Bank of England Leaves UK Bank Rate at 0.75%, GBP May Weaken Further

The Bank of England has left its policy on the Bank Rate unchanged at 0.75%. However, it is doubtful whether this is a good or bad thing. As the Bank rate has already failed to recover from the fall in interest rates in 2020, should the Bank remain in a neutral monetary policy stance?

On the face of it, it would appear that the Bank has adopted the same policy as it did in 2020. A low rate now and a low rate then. Although, it might appear that way, that fact that there was a policy of policy neutrality in 2020 could have been a signal that the Bank was reluctant to be too politically involved.

In 2020, it wanted to make sure that the market wasn’t over-run by short-term lending. Of course, it was right to be concerned about the financial stability of the UK’s creditworthiness and the credit crunch has made that concern greater than ever.

In the light of this positive news for the UK economy, it seems odd that the Bank of England would be politically involved in setting the Bank Rate. The Bank of England is the only major lender of UK Government Bonds. It has to be true that the Minister of Finance is in an awkward position about how to deal with a weak Bank Rate.

There was certainly an advantage to the Chancellor of the Exchequer in allowing interest rates to go up to their current level. Although he isn’t the central banker, he is still the man who sets the level of borrowing power. Therefore, if the Bank of England was politically involved, he could claim that he had done the right thing, by setting the policy at a neutral level.

The bond markets were hugely nervous in the months before the start of the credit crunch, and it seems unlikely that they would have accepted a no-policy position. Indeed, it might have been difficult for the Bank of England to claim that it was acting solely to protect the taxpayer when bond yields soared. The Chancellor of the Exchequer had to make the decision that he was taking the necessary steps to protect the bond market and that he wouldn’t be forced to print money, but that there might have to be a cost.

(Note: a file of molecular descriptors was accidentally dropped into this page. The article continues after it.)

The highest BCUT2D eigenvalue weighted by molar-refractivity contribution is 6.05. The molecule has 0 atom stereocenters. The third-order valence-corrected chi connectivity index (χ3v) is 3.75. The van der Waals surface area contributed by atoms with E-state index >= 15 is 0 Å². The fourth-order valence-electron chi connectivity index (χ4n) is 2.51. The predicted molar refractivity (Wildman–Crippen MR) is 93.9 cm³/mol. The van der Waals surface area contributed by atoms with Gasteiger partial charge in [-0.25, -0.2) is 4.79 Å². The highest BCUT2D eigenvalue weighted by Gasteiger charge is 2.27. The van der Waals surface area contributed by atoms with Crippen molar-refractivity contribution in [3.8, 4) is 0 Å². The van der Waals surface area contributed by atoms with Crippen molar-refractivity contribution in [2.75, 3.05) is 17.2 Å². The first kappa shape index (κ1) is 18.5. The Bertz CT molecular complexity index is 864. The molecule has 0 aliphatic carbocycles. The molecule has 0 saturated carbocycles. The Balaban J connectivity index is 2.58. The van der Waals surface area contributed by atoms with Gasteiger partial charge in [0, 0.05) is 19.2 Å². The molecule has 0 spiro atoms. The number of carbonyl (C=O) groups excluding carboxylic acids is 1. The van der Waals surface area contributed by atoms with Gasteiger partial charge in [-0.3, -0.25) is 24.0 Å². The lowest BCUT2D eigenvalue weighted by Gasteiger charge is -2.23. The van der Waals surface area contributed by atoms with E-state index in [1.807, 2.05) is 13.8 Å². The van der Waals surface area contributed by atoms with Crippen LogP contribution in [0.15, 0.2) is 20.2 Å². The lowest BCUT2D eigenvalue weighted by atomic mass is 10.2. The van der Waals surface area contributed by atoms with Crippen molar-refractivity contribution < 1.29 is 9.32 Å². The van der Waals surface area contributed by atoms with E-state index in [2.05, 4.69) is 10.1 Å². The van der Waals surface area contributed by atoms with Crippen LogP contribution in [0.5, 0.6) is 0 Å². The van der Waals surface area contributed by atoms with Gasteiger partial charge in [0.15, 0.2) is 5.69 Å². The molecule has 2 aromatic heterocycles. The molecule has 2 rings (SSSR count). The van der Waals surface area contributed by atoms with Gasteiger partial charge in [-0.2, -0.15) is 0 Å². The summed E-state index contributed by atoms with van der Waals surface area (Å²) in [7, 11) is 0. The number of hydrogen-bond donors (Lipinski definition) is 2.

We don’t know what that cost might have been. Maybe it was that the low Bank Rate had to be sustained at a level that would attract deposits into the Bank of England.

Perhaps it was that the Bank of England needed to keep interest rates at a useful level so that the flow of new loans and deposits into the Bank of England was maintained at a sustainable level. Indeed, the Bank of England could claim that it has given the best possible security to those who are banks, and who had already lent in the past, to maintain the benefits of the Bank Rate at a useful level.

If it was the case that policy neutrality meant that the Bank could not set a low rate, then perhaps that policy was unsustainable. The Bank of England needed to increase its leverage to generate more income, but that meant spending more of the tax-payer’s money.

As we all know, the financial crisis came to a head in the summer of 2020, and the Bank of England became involved in a political battle with many of the big financial institutions. Again, the problem was that it had to spend money, which meant that there was less money available to spend on other, non-monetary purposes.

It was likely that the British people and the policy makers would lose out in the end, but it seems that policy neutrality was not the wisest policy move. To some extent, the Bank of England had to engage in politics to retain the credibility of its credibility as a lender of last resort.